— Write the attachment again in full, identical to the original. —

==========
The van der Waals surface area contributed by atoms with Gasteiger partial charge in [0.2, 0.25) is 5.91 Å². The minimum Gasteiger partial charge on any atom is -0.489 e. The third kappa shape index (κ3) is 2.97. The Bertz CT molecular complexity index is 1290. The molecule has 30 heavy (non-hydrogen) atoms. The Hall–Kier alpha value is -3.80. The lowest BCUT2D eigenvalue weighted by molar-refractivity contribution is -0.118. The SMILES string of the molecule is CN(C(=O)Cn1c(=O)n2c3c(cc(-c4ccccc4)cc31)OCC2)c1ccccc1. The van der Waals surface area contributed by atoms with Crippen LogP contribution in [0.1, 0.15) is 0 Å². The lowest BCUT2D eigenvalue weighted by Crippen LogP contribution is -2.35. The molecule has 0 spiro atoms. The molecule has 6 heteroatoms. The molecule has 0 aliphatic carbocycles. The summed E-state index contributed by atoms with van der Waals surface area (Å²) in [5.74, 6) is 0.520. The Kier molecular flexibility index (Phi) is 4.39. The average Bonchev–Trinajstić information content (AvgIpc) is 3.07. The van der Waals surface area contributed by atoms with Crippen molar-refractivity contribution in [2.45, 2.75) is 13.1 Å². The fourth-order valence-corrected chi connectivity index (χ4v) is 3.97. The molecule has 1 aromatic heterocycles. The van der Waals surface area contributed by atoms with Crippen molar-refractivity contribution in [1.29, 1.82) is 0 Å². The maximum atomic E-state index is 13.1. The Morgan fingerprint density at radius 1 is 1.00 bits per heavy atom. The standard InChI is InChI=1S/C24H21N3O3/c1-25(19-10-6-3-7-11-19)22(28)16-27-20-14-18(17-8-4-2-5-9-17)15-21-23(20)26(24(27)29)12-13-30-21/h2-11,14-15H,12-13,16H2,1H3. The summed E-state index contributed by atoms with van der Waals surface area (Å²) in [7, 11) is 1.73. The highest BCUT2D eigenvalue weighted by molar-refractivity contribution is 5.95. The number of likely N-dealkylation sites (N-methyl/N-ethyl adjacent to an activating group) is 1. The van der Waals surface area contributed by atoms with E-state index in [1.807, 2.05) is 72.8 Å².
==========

The van der Waals surface area contributed by atoms with Gasteiger partial charge in [0.2, 0.25) is 5.91 Å². The minimum Gasteiger partial charge on any atom is -0.489 e. The third kappa shape index (κ3) is 2.97. The Bertz CT molecular complexity index is 1290. The molecule has 30 heavy (non-hydrogen) atoms. The Hall–Kier alpha value is -3.80. The lowest BCUT2D eigenvalue weighted by molar-refractivity contribution is -0.118. The SMILES string of the molecule is CN(C(=O)Cn1c(=O)n2c3c(cc(-c4ccccc4)cc31)OCC2)c1ccccc1. The van der Waals surface area contributed by atoms with Crippen LogP contribution in [0.1, 0.15) is 0 Å². The lowest BCUT2D eigenvalue weighted by Crippen LogP contribution is -2.35. The molecule has 0 spiro atoms. The molecule has 6 heteroatoms. The molecule has 0 aliphatic carbocycles. The summed E-state index contributed by atoms with van der Waals surface area (Å²) in [5.74, 6) is 0.520. The Kier molecular flexibility index (Phi) is 4.39. The average Bonchev–Trinajstić information content (AvgIpc) is 3.07. The van der Waals surface area contributed by atoms with Crippen molar-refractivity contribution in [2.45, 2.75) is 13.1 Å². The fourth-order valence-corrected chi connectivity index (χ4v) is 3.97. The molecule has 1 aromatic heterocycles. The van der Waals surface area contributed by atoms with Crippen molar-refractivity contribution in [1.29, 1.82) is 0 Å². The maximum atomic E-state index is 13.1. The Morgan fingerprint density at radius 1 is 1.00 bits per heavy atom. The standard InChI is InChI=1S/C24H21N3O3/c1-25(19-10-6-3-7-11-19)22(28)16-27-20-14-18(17-8-4-2-5-9-17)15-21-23(20)26(24(27)29)12-13-30-21/h2-11,14-15H,12-13,16H2,1H3. The summed E-state index contributed by atoms with van der Waals surface area (Å²) in [7, 11) is 1.73. The highest BCUT2D eigenvalue weighted by molar-refractivity contribution is 5.95. The number of likely N-dealkylation sites (N-methyl/N-ethyl adjacent to an activating group) is 1. The van der Waals surface area contributed by atoms with E-state index in [1.807, 2.05) is 72.8 Å².